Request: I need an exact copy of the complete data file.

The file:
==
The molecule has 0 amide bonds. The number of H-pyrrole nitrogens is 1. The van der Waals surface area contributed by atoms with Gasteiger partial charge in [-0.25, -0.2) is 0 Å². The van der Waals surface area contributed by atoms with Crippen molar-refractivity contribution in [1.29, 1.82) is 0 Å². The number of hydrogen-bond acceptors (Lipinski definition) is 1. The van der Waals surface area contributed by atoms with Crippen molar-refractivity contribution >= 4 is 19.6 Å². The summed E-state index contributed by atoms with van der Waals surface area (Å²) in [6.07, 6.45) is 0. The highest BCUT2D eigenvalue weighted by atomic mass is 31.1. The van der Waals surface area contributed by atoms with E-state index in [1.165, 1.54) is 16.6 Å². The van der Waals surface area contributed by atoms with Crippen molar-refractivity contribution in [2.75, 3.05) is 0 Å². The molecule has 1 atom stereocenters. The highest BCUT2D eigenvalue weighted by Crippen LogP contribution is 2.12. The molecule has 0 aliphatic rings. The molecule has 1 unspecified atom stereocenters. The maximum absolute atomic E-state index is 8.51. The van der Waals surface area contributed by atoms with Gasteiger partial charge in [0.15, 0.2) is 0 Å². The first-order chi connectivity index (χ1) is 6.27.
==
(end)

The molecule has 0 amide bonds. The number of H-pyrrole nitrogens is 1. The van der Waals surface area contributed by atoms with Gasteiger partial charge in [-0.25, -0.2) is 0 Å². The van der Waals surface area contributed by atoms with Crippen molar-refractivity contribution in [1.29, 1.82) is 0 Å². The number of hydrogen-bond acceptors (Lipinski definition) is 1. The van der Waals surface area contributed by atoms with Crippen molar-refractivity contribution >= 4 is 19.6 Å². The summed E-state index contributed by atoms with van der Waals surface area (Å²) in [6.07, 6.45) is 0. The highest BCUT2D eigenvalue weighted by atomic mass is 31.1. The van der Waals surface area contributed by atoms with E-state index in [1.165, 1.54) is 16.6 Å². The van der Waals surface area contributed by atoms with Crippen molar-refractivity contribution in [2.75, 3.05) is 0 Å². The molecule has 1 atom stereocenters. The highest BCUT2D eigenvalue weighted by Crippen LogP contribution is 2.12. The molecule has 0 aliphatic rings. The molecule has 1 unspecified atom stereocenters. The maximum absolute atomic E-state index is 8.51. The van der Waals surface area contributed by atoms with Gasteiger partial charge in [0.15, 0.2) is 0 Å². The first-order chi connectivity index (χ1) is 6.27.